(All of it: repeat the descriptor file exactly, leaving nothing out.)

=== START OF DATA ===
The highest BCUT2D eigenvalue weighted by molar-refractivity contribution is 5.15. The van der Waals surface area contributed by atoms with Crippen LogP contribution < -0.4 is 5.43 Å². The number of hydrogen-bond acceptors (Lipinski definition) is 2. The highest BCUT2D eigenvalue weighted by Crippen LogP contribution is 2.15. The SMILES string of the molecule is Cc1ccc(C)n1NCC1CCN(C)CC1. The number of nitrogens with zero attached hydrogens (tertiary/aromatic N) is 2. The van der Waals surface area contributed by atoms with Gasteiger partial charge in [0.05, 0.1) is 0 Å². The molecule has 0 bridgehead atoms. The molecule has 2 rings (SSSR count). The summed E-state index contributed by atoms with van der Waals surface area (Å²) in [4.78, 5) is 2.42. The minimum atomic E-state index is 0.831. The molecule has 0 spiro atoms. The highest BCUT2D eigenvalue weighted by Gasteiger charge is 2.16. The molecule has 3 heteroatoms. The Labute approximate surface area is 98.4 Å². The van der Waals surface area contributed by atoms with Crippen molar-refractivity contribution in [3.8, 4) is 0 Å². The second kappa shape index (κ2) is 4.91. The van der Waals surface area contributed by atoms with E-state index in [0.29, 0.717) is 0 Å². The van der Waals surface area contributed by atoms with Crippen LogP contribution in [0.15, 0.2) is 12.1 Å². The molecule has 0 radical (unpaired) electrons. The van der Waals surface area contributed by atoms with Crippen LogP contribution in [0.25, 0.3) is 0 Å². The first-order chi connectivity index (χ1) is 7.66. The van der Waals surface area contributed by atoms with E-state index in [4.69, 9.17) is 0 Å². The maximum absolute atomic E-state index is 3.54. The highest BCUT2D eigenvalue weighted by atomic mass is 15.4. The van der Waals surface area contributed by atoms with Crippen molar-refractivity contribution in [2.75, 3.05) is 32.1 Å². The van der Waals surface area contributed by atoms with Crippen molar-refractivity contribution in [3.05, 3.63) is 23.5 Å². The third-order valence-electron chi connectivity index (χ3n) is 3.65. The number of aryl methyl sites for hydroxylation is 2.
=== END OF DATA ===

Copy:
The highest BCUT2D eigenvalue weighted by molar-refractivity contribution is 5.15. The van der Waals surface area contributed by atoms with Crippen LogP contribution < -0.4 is 5.43 Å². The number of hydrogen-bond acceptors (Lipinski definition) is 2. The highest BCUT2D eigenvalue weighted by Crippen LogP contribution is 2.15. The SMILES string of the molecule is Cc1ccc(C)n1NCC1CCN(C)CC1. The number of nitrogens with zero attached hydrogens (tertiary/aromatic N) is 2. The van der Waals surface area contributed by atoms with Gasteiger partial charge in [0.05, 0.1) is 0 Å². The molecule has 0 bridgehead atoms. The molecule has 2 rings (SSSR count). The summed E-state index contributed by atoms with van der Waals surface area (Å²) in [4.78, 5) is 2.42. The minimum atomic E-state index is 0.831. The molecule has 0 spiro atoms. The highest BCUT2D eigenvalue weighted by Gasteiger charge is 2.16. The molecule has 3 heteroatoms. The Labute approximate surface area is 98.4 Å². The van der Waals surface area contributed by atoms with Crippen molar-refractivity contribution in [3.8, 4) is 0 Å². The second kappa shape index (κ2) is 4.91. The van der Waals surface area contributed by atoms with E-state index in [0.29, 0.717) is 0 Å². The van der Waals surface area contributed by atoms with Crippen LogP contribution in [0.15, 0.2) is 12.1 Å². The molecule has 0 radical (unpaired) electrons. The van der Waals surface area contributed by atoms with Crippen LogP contribution in [0.25, 0.3) is 0 Å². The first-order chi connectivity index (χ1) is 7.66. The van der Waals surface area contributed by atoms with E-state index in [4.69, 9.17) is 0 Å². The maximum absolute atomic E-state index is 3.54. The highest BCUT2D eigenvalue weighted by atomic mass is 15.4. The van der Waals surface area contributed by atoms with Crippen molar-refractivity contribution in [2.75, 3.05) is 32.1 Å². The van der Waals surface area contributed by atoms with Crippen molar-refractivity contribution in [3.05, 3.63) is 23.5 Å². The third-order valence-electron chi connectivity index (χ3n) is 3.65. The number of aryl methyl sites for hydroxylation is 2.